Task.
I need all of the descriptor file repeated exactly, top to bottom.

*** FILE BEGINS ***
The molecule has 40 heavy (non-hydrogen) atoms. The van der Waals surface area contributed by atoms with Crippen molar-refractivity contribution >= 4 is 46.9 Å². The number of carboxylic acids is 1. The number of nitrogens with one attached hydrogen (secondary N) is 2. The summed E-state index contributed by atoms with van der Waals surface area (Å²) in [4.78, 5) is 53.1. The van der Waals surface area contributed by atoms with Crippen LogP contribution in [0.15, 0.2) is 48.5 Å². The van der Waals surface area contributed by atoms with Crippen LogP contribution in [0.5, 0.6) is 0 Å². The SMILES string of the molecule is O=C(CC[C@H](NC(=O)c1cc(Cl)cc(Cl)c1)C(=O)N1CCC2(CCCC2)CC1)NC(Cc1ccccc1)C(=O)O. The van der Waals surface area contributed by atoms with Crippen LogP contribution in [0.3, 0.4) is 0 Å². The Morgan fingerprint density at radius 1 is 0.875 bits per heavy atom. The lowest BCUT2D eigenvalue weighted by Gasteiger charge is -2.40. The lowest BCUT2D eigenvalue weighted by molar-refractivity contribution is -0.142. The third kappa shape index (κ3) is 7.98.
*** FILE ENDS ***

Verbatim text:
The molecule has 40 heavy (non-hydrogen) atoms. The van der Waals surface area contributed by atoms with Crippen molar-refractivity contribution >= 4 is 46.9 Å². The number of carboxylic acids is 1. The number of nitrogens with one attached hydrogen (secondary N) is 2. The summed E-state index contributed by atoms with van der Waals surface area (Å²) in [4.78, 5) is 53.1. The van der Waals surface area contributed by atoms with Crippen LogP contribution in [0.15, 0.2) is 48.5 Å². The van der Waals surface area contributed by atoms with Crippen LogP contribution in [0.5, 0.6) is 0 Å². The SMILES string of the molecule is O=C(CC[C@H](NC(=O)c1cc(Cl)cc(Cl)c1)C(=O)N1CCC2(CCCC2)CC1)NC(Cc1ccccc1)C(=O)O. The van der Waals surface area contributed by atoms with Crippen LogP contribution in [0.3, 0.4) is 0 Å². The Morgan fingerprint density at radius 1 is 0.875 bits per heavy atom. The lowest BCUT2D eigenvalue weighted by Gasteiger charge is -2.40. The lowest BCUT2D eigenvalue weighted by molar-refractivity contribution is -0.142. The third kappa shape index (κ3) is 7.98.